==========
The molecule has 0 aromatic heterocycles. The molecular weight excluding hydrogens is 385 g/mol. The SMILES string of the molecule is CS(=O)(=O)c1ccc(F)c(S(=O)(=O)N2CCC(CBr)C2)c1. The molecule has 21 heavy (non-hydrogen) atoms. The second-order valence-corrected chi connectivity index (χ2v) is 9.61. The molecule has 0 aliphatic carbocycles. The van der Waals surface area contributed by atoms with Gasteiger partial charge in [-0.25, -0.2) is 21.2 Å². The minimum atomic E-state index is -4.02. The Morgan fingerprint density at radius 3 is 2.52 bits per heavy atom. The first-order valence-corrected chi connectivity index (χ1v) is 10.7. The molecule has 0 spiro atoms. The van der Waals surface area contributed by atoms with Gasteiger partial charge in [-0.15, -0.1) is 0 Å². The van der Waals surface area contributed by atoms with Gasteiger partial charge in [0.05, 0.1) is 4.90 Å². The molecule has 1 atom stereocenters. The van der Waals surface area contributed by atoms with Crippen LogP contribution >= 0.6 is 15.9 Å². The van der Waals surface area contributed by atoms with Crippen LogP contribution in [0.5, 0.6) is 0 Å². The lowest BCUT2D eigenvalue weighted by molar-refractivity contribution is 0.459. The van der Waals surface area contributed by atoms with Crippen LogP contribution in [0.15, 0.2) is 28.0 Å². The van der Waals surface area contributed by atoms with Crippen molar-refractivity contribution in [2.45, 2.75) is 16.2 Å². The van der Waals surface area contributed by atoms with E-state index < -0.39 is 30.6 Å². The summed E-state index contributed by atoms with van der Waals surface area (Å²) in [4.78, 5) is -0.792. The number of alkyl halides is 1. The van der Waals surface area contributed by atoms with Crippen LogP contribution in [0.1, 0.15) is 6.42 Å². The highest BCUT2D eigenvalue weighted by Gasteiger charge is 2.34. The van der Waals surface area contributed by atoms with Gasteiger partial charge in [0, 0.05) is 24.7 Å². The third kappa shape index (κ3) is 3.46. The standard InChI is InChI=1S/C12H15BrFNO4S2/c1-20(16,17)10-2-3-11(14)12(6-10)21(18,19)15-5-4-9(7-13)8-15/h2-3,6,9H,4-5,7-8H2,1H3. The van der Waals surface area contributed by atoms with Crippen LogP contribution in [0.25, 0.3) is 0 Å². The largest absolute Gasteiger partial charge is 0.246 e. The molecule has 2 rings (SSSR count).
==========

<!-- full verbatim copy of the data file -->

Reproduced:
The molecule has 0 aromatic heterocycles. The molecular weight excluding hydrogens is 385 g/mol. The SMILES string of the molecule is CS(=O)(=O)c1ccc(F)c(S(=O)(=O)N2CCC(CBr)C2)c1. The molecule has 21 heavy (non-hydrogen) atoms. The second-order valence-corrected chi connectivity index (χ2v) is 9.61. The molecule has 0 aliphatic carbocycles. The van der Waals surface area contributed by atoms with Gasteiger partial charge in [-0.25, -0.2) is 21.2 Å². The minimum atomic E-state index is -4.02. The Morgan fingerprint density at radius 3 is 2.52 bits per heavy atom. The first-order valence-corrected chi connectivity index (χ1v) is 10.7. The molecule has 0 spiro atoms. The van der Waals surface area contributed by atoms with Gasteiger partial charge in [-0.15, -0.1) is 0 Å². The van der Waals surface area contributed by atoms with Gasteiger partial charge in [0.05, 0.1) is 4.90 Å². The molecule has 1 atom stereocenters. The van der Waals surface area contributed by atoms with Crippen LogP contribution >= 0.6 is 15.9 Å². The van der Waals surface area contributed by atoms with Crippen LogP contribution in [0.5, 0.6) is 0 Å². The lowest BCUT2D eigenvalue weighted by molar-refractivity contribution is 0.459. The van der Waals surface area contributed by atoms with Crippen LogP contribution in [0.15, 0.2) is 28.0 Å². The van der Waals surface area contributed by atoms with Crippen molar-refractivity contribution in [2.45, 2.75) is 16.2 Å². The van der Waals surface area contributed by atoms with E-state index < -0.39 is 30.6 Å². The summed E-state index contributed by atoms with van der Waals surface area (Å²) in [4.78, 5) is -0.792. The number of alkyl halides is 1. The van der Waals surface area contributed by atoms with Crippen LogP contribution in [0.1, 0.15) is 6.42 Å². The highest BCUT2D eigenvalue weighted by Gasteiger charge is 2.34. The van der Waals surface area contributed by atoms with Gasteiger partial charge in [0, 0.05) is 24.7 Å². The third kappa shape index (κ3) is 3.46. The standard InChI is InChI=1S/C12H15BrFNO4S2/c1-20(16,17)10-2-3-11(14)12(6-10)21(18,19)15-5-4-9(7-13)8-15/h2-3,6,9H,4-5,7-8H2,1H3. The van der Waals surface area contributed by atoms with Crippen LogP contribution in [0.25, 0.3) is 0 Å². The largest absolute Gasteiger partial charge is 0.246 e. The molecule has 2 rings (SSSR count).